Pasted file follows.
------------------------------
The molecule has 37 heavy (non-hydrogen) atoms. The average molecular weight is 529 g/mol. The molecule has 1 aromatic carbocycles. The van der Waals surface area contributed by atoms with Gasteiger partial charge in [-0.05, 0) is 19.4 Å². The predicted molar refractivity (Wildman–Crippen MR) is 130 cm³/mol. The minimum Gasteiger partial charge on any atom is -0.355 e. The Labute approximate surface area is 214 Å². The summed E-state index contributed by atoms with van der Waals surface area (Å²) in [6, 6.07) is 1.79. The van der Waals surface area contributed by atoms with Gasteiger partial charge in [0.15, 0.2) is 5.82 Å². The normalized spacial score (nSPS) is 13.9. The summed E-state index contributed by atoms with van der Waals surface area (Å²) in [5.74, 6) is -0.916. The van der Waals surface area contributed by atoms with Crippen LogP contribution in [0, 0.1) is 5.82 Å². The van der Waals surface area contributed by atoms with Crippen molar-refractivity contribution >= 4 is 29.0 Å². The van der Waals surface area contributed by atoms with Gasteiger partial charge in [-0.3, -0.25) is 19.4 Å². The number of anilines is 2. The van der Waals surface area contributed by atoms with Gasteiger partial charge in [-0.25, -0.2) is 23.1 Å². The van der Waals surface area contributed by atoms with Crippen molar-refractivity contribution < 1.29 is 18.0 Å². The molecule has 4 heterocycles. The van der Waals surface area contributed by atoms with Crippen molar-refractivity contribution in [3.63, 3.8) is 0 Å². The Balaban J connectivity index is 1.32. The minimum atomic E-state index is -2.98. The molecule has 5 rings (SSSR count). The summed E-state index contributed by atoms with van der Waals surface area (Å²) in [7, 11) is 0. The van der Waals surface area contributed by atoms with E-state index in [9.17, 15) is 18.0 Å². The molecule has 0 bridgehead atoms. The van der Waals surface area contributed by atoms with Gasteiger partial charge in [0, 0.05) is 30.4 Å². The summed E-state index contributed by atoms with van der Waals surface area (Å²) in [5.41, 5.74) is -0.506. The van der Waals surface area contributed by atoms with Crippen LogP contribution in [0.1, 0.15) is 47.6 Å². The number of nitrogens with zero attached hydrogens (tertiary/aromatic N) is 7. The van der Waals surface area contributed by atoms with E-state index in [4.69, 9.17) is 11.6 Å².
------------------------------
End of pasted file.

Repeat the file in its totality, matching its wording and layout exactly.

The molecule has 37 heavy (non-hydrogen) atoms. The average molecular weight is 529 g/mol. The molecule has 1 aromatic carbocycles. The van der Waals surface area contributed by atoms with Gasteiger partial charge in [-0.05, 0) is 19.4 Å². The predicted molar refractivity (Wildman–Crippen MR) is 130 cm³/mol. The minimum Gasteiger partial charge on any atom is -0.355 e. The Labute approximate surface area is 214 Å². The summed E-state index contributed by atoms with van der Waals surface area (Å²) in [6, 6.07) is 1.79. The van der Waals surface area contributed by atoms with Gasteiger partial charge in [0.15, 0.2) is 5.82 Å². The normalized spacial score (nSPS) is 13.9. The summed E-state index contributed by atoms with van der Waals surface area (Å²) in [5.74, 6) is -0.916. The van der Waals surface area contributed by atoms with Crippen LogP contribution in [0, 0.1) is 5.82 Å². The van der Waals surface area contributed by atoms with Crippen molar-refractivity contribution >= 4 is 29.0 Å². The van der Waals surface area contributed by atoms with Gasteiger partial charge in [-0.3, -0.25) is 19.4 Å². The number of anilines is 2. The van der Waals surface area contributed by atoms with Gasteiger partial charge in [-0.25, -0.2) is 23.1 Å². The van der Waals surface area contributed by atoms with Crippen molar-refractivity contribution < 1.29 is 18.0 Å². The molecule has 4 heterocycles. The van der Waals surface area contributed by atoms with Crippen molar-refractivity contribution in [3.63, 3.8) is 0 Å². The Balaban J connectivity index is 1.32. The minimum atomic E-state index is -2.98. The molecule has 5 rings (SSSR count). The summed E-state index contributed by atoms with van der Waals surface area (Å²) in [7, 11) is 0. The van der Waals surface area contributed by atoms with E-state index in [9.17, 15) is 18.0 Å². The molecule has 0 bridgehead atoms. The van der Waals surface area contributed by atoms with Gasteiger partial charge in [0, 0.05) is 30.4 Å². The summed E-state index contributed by atoms with van der Waals surface area (Å²) in [5.41, 5.74) is -0.506. The van der Waals surface area contributed by atoms with Crippen LogP contribution in [0.1, 0.15) is 47.6 Å². The number of nitrogens with zero attached hydrogens (tertiary/aromatic N) is 7. The van der Waals surface area contributed by atoms with E-state index in [4.69, 9.17) is 11.6 Å².